Cash for a bit of the old Hollywoodland sign





For 31 years, a slice of the long-gone Hollywoodland sign hung in the Andrinas' home or office.

Not much longer than four feet and a few inches wide, the bronze-colored tin strip with six bright bulbs used to light up the edge of a letter D before the iconic sign was shortened in 1949. It was discovered by a relative scouring the Hollywood Hills for fossils.

Guests who visited their home near the upper reaches of Beachwood Canyon would try to wrest the relic from the Andrinas -- one even offering to pay $5,500 on the spot -- but the couple loved it too much to give it up.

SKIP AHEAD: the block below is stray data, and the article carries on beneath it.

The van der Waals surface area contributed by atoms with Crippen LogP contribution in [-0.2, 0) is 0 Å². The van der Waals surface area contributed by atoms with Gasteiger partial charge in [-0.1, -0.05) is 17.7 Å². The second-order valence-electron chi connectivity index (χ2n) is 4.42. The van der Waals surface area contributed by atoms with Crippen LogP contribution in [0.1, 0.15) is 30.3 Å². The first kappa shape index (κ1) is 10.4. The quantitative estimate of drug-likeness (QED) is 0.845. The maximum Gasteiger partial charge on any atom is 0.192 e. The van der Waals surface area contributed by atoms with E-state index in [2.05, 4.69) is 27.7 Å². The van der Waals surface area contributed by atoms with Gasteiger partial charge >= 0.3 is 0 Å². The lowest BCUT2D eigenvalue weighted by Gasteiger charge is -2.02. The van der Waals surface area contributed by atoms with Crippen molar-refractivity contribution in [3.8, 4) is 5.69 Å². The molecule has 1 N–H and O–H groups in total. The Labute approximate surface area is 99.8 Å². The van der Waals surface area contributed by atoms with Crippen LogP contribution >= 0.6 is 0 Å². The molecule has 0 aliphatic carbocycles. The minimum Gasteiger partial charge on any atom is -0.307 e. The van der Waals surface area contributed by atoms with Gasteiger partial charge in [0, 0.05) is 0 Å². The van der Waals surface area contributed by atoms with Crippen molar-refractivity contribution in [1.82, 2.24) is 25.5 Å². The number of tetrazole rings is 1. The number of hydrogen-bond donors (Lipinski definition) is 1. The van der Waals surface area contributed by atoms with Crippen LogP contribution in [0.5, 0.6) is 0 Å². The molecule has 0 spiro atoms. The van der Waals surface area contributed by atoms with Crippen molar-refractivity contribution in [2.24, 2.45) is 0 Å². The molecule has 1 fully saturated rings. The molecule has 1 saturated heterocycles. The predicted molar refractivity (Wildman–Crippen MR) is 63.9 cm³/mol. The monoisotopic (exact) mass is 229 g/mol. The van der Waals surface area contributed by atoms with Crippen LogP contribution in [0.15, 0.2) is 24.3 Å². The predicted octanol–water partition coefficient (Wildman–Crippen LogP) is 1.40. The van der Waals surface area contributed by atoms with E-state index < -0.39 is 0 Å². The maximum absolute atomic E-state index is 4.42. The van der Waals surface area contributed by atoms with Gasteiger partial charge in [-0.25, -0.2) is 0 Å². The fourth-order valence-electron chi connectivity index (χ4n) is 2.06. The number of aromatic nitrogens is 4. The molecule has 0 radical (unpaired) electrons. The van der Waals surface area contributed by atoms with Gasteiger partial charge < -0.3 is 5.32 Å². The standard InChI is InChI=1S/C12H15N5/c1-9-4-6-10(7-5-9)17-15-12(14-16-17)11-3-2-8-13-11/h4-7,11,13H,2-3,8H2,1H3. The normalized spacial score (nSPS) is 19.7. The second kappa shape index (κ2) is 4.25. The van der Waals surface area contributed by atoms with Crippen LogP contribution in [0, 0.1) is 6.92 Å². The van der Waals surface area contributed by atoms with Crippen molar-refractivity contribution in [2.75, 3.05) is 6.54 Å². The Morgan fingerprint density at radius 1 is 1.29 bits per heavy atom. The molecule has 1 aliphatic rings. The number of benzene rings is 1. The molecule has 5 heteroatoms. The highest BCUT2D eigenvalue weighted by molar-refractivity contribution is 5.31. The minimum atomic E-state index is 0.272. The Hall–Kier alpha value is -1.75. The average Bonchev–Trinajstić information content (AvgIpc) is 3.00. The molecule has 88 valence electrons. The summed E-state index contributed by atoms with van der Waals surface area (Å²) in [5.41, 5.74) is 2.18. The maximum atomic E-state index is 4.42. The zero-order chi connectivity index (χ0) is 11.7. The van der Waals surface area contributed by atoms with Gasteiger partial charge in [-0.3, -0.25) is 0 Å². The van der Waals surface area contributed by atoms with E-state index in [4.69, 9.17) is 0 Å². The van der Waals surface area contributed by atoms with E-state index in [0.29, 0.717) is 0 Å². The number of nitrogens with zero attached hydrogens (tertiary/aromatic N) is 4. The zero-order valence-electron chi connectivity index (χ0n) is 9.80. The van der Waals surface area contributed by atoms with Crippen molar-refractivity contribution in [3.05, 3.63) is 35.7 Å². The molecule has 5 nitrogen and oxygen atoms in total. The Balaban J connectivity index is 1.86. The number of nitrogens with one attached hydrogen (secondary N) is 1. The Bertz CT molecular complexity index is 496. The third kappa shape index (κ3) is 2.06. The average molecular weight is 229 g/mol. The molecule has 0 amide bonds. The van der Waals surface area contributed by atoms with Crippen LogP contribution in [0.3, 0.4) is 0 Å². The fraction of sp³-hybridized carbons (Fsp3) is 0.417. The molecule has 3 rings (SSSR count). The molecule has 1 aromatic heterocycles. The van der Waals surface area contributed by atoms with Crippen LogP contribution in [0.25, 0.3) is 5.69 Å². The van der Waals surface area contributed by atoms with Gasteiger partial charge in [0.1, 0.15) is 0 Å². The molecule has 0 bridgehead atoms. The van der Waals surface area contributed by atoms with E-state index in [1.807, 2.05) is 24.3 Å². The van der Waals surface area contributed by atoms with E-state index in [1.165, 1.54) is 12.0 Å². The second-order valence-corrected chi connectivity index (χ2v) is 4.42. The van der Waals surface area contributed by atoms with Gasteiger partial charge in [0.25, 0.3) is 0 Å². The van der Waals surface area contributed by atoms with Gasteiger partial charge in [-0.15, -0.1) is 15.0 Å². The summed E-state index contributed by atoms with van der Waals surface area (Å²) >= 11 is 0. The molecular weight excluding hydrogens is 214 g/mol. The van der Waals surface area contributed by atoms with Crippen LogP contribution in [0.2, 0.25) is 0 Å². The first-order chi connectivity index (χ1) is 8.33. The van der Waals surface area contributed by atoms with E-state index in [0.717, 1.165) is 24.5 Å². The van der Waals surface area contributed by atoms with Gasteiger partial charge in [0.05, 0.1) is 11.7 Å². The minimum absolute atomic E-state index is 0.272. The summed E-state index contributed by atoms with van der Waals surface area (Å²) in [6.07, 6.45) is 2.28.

That was until Sunday, when they found a cause worthy enough to sell the artifact. The Hollywoodland Homeowners Assn. was holding its third annual flea market to raise money to preserve the neighborhood's aging granite staircases, walls and gates.

Built by European stonemasons 84 years ago when Hollywoodland was opened and advertised to East Coast transplants as a Mediterranean Riviera in the Hollywood Hills, the historic stone features are one of the many charms that have attracted famous moviemakers, musicians and writers to the quaint, village-like neighborhood for decades.

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